DOBSON — Surry Community College’s regular meeting of the Board of Trustees was marked by the swearing in of to re-appointed trustees and one newly appointed trustee.
Barbara Harrell and Dr. Earl Sheppard were re-appointed and veteran educator Pat Widdowson was the newly-appointed trustee in a brief oath of allegiance at the beginning of the meeting. Chairperson Deidre Rogers recognized long standing board member Betty Kay Vaughn on her return to the board. Vaughn had been absent from the board due to health issues.
“Congratulations and you are welcome on board,” said Rogers after swearing in the three trustees.
Discussion for the majority of the meeting centered on SCC President Dr. David Shockley proposing a “realignment” of several of the school’s satellite centers and how best to position the school for slow, sustainable growth within the next 10 years.
“Our budget (from the state) could’ve been a lot worse this year,” said Shockley. “We rallied because things changed at a rapid rate. One message was clear. The team effort from you (the trustees) was unprecedented.”
Shockley said that because of their lobbying efforts, legislators listened. He told the group that 50 new legislators will take office this year so the board must again educate them on the importance of community colleges.
In his report to the board, Shockley told the group the college was one of 16 schools statewide to receive an exceptional rating.
“I cannot underestimate how hard it is to receive this honor. It is rigorous,” continued Shockley. He also said that test results indicated SCC graduates did as good or better than resident four-year university students in four-year institutions. He was also complementary of the results of nursing student’s passing rates from the NC Board.
“We blew the top out of that,” noted Shockley as he informed the board that 100 percent of SCC nursing students taking the accreditation exams passed. The college also had a clean bill from the Corporate and Continuing Education 2012 Spring Semester Internal Audit Report. No major changes were recommended by the auditors who recommended the school examine the possibility of more strict attendance policies and more professional development for its instructors.
Shockley told the trustees that the Surry County School System had approved an extension of the vineyard lease until 2017. This will allow an ongoing viticulture project of N.C. State to fulfill its grant obligations by running until 2017 and will allow SCC viticulture and enology programs to not miss a growing season.
He reported on the land closing for a 58-acre parcel of land for future growth of the school. Shockley quickly noted how this posed a unique opportunity for students in these programs. They will not only have the use of a mature vineyard in the interim, they will have the experience of starting the new vineyard. The purchase gives SCC 30 percent more land for building.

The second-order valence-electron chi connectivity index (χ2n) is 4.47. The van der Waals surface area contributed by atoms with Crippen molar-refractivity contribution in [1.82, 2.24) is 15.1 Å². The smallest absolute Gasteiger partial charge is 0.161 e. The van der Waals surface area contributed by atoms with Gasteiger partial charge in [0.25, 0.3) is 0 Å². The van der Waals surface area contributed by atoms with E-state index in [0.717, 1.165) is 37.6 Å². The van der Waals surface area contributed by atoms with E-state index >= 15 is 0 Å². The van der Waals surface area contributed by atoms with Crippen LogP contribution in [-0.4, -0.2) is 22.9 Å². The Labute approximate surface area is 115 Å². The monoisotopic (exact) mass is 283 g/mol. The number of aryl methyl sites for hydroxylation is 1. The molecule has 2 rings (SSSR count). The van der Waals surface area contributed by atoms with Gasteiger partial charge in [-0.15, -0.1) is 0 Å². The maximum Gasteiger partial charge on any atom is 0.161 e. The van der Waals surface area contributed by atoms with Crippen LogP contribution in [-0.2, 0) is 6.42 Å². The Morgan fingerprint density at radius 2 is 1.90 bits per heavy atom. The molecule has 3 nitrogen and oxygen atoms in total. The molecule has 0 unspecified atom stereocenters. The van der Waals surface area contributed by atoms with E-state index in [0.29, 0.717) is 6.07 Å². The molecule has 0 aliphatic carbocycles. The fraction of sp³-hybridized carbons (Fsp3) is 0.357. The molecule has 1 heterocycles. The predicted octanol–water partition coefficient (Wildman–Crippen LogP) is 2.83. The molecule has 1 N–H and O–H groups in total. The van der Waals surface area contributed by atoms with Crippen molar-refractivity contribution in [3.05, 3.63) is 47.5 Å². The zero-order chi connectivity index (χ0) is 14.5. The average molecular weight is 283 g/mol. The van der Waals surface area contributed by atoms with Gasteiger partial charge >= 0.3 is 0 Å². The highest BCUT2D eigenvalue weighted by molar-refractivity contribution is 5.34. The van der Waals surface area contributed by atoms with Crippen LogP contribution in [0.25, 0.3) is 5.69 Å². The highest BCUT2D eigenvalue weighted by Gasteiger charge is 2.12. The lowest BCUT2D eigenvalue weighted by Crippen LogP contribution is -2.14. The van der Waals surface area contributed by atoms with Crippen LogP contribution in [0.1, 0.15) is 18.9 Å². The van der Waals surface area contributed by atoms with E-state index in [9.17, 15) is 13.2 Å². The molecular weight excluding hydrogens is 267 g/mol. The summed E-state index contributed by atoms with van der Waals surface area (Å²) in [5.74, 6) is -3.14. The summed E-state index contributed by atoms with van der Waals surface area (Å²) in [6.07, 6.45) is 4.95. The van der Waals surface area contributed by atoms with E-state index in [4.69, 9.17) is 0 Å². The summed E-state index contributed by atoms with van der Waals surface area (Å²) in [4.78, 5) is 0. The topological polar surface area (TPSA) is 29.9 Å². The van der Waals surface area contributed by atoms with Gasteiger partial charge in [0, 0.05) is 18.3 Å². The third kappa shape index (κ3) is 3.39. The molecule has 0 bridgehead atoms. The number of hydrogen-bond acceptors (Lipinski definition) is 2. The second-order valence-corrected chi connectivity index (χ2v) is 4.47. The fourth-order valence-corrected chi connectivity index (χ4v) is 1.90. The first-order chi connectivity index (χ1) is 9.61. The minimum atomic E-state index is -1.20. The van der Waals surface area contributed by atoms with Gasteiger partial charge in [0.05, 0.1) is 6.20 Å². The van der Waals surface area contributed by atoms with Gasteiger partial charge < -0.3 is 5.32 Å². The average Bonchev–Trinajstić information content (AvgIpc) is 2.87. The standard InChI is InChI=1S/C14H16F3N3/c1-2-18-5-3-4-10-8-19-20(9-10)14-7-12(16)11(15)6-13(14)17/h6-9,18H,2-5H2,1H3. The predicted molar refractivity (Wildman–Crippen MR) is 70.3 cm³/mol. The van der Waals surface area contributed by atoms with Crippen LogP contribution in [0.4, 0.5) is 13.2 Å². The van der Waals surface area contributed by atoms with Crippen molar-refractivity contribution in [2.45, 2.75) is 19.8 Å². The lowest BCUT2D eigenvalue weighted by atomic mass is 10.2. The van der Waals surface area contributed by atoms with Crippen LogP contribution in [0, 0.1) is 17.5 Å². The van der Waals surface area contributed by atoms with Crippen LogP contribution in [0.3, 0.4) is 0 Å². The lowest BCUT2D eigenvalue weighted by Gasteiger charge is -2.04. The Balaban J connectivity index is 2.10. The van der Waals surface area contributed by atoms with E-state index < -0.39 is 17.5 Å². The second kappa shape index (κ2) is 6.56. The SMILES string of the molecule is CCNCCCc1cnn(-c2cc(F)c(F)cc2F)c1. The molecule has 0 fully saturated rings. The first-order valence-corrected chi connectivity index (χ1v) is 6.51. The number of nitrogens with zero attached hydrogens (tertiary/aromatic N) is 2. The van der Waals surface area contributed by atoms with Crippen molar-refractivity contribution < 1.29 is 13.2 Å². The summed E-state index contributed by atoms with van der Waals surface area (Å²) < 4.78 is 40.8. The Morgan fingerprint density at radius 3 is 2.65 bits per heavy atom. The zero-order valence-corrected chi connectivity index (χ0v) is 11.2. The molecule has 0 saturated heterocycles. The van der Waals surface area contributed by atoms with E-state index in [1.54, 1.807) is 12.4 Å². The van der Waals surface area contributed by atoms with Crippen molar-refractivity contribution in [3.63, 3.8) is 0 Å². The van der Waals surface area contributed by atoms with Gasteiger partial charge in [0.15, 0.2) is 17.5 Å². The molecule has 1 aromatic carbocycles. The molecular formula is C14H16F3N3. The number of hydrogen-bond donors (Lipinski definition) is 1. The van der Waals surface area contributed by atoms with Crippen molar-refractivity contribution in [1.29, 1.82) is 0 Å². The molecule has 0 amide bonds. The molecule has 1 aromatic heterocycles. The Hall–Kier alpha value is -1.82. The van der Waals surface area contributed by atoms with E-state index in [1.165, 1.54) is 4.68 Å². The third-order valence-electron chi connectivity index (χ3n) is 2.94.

“The (SCC) Educational Foundation and county commissioners were huge in making this happen,” said Shockley. “It could not have happened with out their support. It’s a testament to what can happen when you pull together for a common cause.”
Shockley also told the board the Viticulture and Enology program had been moved into the science division, like biology and chemistry, at the school. Gill Giese will be the lead instructor of the program.
He also proposed changing the focus of the school’s centers in Mount Airy and Elkin to improve foot traffic at the facilities. Shockley explained that he wants to quickly move and change the emphasis of the Mount Airy center to focus on Emergency Medical and Basic Law Enforcement Training.
Shockley said it was a natural progression because of the facilities’ proximity to many of these functions in the county. The “fine tuning” would cost an estimated $40,000 because separate shower facilities for gender would have to be added. He later said the project would only require the “movement of state equipment” to accomplish.
Shockley proposed that the center in Elkin be realigned to become a basic economic development center. This would help the school to concentrate development offices in a location to continue the programs. He explained that Elkin would maintain its current services.
He next proposed that the school’s center in Pilot be realigned with the school’s taxidermy, cabinetry and horticulture programs. The board appeared favorable to the suggestions. Shockley said that he hopes to have the realignments well along by January.
Reach David Broyles at email@example.com or 719-1952.